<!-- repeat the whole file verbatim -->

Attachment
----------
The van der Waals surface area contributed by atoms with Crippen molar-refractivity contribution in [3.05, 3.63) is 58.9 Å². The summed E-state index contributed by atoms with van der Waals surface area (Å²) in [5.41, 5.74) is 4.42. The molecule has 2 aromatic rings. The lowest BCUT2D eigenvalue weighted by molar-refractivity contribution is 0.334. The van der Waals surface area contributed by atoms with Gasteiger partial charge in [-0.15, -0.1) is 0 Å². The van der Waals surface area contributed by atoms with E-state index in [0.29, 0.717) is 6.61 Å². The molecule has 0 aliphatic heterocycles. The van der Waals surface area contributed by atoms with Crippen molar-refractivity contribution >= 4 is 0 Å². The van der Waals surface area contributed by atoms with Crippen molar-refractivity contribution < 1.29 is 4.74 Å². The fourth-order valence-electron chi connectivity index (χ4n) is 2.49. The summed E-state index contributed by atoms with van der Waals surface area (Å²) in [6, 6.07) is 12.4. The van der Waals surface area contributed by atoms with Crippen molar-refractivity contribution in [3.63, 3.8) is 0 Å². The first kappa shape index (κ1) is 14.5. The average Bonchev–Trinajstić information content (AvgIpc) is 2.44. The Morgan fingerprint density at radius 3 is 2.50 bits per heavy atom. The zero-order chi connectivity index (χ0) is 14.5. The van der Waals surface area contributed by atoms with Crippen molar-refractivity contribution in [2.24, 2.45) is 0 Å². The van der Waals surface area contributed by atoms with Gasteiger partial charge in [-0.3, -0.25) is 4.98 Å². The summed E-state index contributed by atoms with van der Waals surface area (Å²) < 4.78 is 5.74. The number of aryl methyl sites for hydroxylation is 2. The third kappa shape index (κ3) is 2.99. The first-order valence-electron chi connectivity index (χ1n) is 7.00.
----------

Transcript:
The van der Waals surface area contributed by atoms with Crippen molar-refractivity contribution in [3.05, 3.63) is 58.9 Å². The summed E-state index contributed by atoms with van der Waals surface area (Å²) in [5.41, 5.74) is 4.42. The molecule has 2 aromatic rings. The lowest BCUT2D eigenvalue weighted by molar-refractivity contribution is 0.334. The van der Waals surface area contributed by atoms with Gasteiger partial charge in [-0.15, -0.1) is 0 Å². The van der Waals surface area contributed by atoms with E-state index in [0.29, 0.717) is 6.61 Å². The molecule has 0 aliphatic heterocycles. The van der Waals surface area contributed by atoms with Crippen molar-refractivity contribution >= 4 is 0 Å². The van der Waals surface area contributed by atoms with Crippen molar-refractivity contribution < 1.29 is 4.74 Å². The fourth-order valence-electron chi connectivity index (χ4n) is 2.49. The summed E-state index contributed by atoms with van der Waals surface area (Å²) in [6, 6.07) is 12.4. The van der Waals surface area contributed by atoms with Crippen molar-refractivity contribution in [3.63, 3.8) is 0 Å². The first kappa shape index (κ1) is 14.5. The average Bonchev–Trinajstić information content (AvgIpc) is 2.44. The Morgan fingerprint density at radius 3 is 2.50 bits per heavy atom. The zero-order chi connectivity index (χ0) is 14.5. The van der Waals surface area contributed by atoms with Crippen molar-refractivity contribution in [2.24, 2.45) is 0 Å². The van der Waals surface area contributed by atoms with Gasteiger partial charge in [-0.3, -0.25) is 4.98 Å². The summed E-state index contributed by atoms with van der Waals surface area (Å²) < 4.78 is 5.74. The number of aryl methyl sites for hydroxylation is 2. The third kappa shape index (κ3) is 2.99. The first-order valence-electron chi connectivity index (χ1n) is 7.00.